When you’re just starting with a new instrument, it can be tempting to buy a cheap one first before you invest too much time into the hobby. This is especially true for budding guitar players, many of whom abandon the instrument as beginners. But are cheaper guitars harder to play?
Cheap acoustic guitars can be harder to play because of issues in manufacturing. Common problems include high action (larger distance between the string and fretboard), sharp frets (making it difficult to hold strings down), and warped bodies. These can make playing painful for beginners.
Playing a cheap instrument can make learning how to play the guitar much more difficult. Taking the extra step to make sure your instrument is in playing condition will go a long way on your guitar-playing journey! Continue reading to learn more.
Why Are Cheap Acoustics Harder To Play?
There are several reasons why a cheaper acoustic guitar is more difficult to play than a higher-quality one.
The main reason cheap acoustic guitars are typically so difficult to play is that they have something called high action. Action is the distance between the string and the fretboard. The higher the action on a guitar is, the harder you have to press down on the strings to get a clear sound. High action will wreak havoc on your fingertips, cause calluses, and even make you sound out of tune.
There are several reasons that an acoustic’s action might be too high:
- Warped neck: The neck of the guitar may have bent in either direction.
- Deep grooves in the nut: The tiny grooves for strings at the nut may be cut too deeply.
- Saddle: The saddle, or bridge, could be cut incorrectly.
To check the action’s height, tune the guitar, and then look at how many millimeters the strings are away from the fretboard at the twelfth fret. Standard action height is somewhere around 2.5mm (.1 in), but you may have a preference for higher or lower.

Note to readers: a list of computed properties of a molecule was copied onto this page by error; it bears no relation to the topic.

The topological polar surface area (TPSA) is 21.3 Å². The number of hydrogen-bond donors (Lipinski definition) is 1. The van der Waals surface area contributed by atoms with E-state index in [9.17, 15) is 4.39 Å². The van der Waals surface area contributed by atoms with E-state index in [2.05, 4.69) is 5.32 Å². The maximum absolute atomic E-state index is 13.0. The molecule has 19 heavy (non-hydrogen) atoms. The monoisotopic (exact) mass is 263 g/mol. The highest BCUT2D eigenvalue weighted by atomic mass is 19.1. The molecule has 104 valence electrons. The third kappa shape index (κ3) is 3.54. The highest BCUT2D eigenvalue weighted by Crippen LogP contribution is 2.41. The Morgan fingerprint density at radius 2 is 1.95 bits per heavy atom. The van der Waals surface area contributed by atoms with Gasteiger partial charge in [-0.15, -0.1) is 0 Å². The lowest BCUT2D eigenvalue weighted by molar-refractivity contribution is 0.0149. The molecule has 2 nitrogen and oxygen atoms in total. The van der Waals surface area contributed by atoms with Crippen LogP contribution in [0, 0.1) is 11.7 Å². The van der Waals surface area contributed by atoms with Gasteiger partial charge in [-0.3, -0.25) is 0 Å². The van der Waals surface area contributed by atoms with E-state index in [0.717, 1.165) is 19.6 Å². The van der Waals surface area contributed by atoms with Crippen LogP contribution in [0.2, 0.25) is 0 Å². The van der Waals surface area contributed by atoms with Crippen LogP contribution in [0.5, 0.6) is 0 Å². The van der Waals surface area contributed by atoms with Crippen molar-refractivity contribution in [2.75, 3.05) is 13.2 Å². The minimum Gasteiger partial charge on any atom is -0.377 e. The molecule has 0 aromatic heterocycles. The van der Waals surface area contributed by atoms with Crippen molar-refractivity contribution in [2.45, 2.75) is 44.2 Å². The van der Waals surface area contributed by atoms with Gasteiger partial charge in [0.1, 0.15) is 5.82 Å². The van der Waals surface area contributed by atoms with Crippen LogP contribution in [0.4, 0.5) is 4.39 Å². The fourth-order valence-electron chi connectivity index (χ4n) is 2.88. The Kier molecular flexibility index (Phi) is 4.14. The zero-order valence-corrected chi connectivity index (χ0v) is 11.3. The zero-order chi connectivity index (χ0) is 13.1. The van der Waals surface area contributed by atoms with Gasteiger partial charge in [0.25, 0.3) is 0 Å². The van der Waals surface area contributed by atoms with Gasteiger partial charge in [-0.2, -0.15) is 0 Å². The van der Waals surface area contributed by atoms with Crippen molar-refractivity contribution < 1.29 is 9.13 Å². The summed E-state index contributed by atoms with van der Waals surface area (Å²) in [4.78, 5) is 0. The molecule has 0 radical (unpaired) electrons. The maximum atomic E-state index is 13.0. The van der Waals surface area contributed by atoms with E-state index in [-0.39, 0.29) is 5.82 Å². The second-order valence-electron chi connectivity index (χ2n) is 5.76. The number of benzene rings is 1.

If the action is much higher than that and you’re having difficulty playing, it’s safe to say that your action is too high.
If the strings of your instrument are not difficult to press down, but you still find playing painful, the frets of your cheap acoustic may be too sharp. Not only is this terrible to play, but you’ll find that strings break more easily.
There are other potential reasons your guitar’s frets may be too sharp on your fretboard, but if you own a low-quality acoustic guitar, poor manufacturing is likely the answer.
You may also see that the body of the guitar itself has warped. You can tell if the body is warped if the guitar has bumps on its surface. It may even be cracked around the sides or near the fretboard. Not only will this make the guitar harder to play, but the sound will also be much worse.
Cheap acoustic guitars are not packaged particularly well and are often manufactured abroad. This leads to a lot of opportunities for the guitar to warp due to:
- Rough handling
- Exposure to heat
Unfortunately, there’s little you can do about a warped body. If the body of your guitar is significantly warped, you should consider purchasing a new one.
Finally, most cheap guitars are outfitted with—you guessed it—cheap strings. Cheap strings will leave unseemly gray marks on the fretboard, feel terrible on your fingers, and break easily.
Fortunately, this is the easiest thing to fix for owners of cheap guitars! Simply purchase better strings and replace the ones your acoustic came with. Many acoustic players favor these Elixir Phosphor Bronze Acoustic Guitar Strings. While they aren’t the cheapest, they still come in at under $20, and they’ll last much longer than whatever came on your cheap acoustic.